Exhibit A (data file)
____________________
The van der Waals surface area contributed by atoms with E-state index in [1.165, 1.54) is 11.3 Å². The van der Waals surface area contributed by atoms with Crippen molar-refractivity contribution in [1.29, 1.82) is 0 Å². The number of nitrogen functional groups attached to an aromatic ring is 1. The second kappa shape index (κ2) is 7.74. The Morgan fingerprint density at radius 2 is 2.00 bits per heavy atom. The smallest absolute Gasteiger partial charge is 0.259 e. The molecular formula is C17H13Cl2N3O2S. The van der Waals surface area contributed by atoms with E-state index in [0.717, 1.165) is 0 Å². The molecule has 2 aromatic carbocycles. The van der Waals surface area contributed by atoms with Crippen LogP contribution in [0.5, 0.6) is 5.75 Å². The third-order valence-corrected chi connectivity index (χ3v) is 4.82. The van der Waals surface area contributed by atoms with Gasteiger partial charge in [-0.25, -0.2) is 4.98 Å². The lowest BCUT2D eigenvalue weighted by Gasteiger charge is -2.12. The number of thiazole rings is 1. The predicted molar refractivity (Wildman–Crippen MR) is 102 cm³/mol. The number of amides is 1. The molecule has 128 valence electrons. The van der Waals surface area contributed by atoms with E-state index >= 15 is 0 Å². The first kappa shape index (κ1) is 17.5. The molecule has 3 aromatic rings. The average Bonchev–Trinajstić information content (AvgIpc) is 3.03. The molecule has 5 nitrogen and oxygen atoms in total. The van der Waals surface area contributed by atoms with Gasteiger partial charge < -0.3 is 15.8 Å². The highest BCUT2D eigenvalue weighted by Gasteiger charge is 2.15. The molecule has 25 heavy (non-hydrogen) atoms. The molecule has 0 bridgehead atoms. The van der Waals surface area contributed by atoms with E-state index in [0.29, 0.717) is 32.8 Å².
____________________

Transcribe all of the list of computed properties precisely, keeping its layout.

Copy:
The van der Waals surface area contributed by atoms with E-state index in [1.165, 1.54) is 11.3 Å². The van der Waals surface area contributed by atoms with Crippen molar-refractivity contribution in [1.29, 1.82) is 0 Å². The number of nitrogen functional groups attached to an aromatic ring is 1. The second kappa shape index (κ2) is 7.74. The Morgan fingerprint density at radius 2 is 2.00 bits per heavy atom. The smallest absolute Gasteiger partial charge is 0.259 e. The molecular formula is C17H13Cl2N3O2S. The van der Waals surface area contributed by atoms with E-state index in [0.717, 1.165) is 0 Å². The molecule has 2 aromatic carbocycles. The van der Waals surface area contributed by atoms with Crippen LogP contribution in [0.5, 0.6) is 5.75 Å². The third-order valence-corrected chi connectivity index (χ3v) is 4.82. The van der Waals surface area contributed by atoms with Gasteiger partial charge in [-0.25, -0.2) is 4.98 Å². The lowest BCUT2D eigenvalue weighted by Gasteiger charge is -2.12. The number of thiazole rings is 1. The predicted molar refractivity (Wildman–Crippen MR) is 102 cm³/mol. The number of amides is 1. The molecule has 128 valence electrons. The van der Waals surface area contributed by atoms with E-state index >= 15 is 0 Å². The first kappa shape index (κ1) is 17.5. The molecule has 3 aromatic rings. The average Bonchev–Trinajstić information content (AvgIpc) is 3.03. The molecule has 5 nitrogen and oxygen atoms in total. The van der Waals surface area contributed by atoms with Gasteiger partial charge < -0.3 is 15.8 Å². The highest BCUT2D eigenvalue weighted by Gasteiger charge is 2.15. The molecule has 25 heavy (non-hydrogen) atoms. The molecule has 0 bridgehead atoms. The van der Waals surface area contributed by atoms with E-state index in [0.29, 0.717) is 32.8 Å².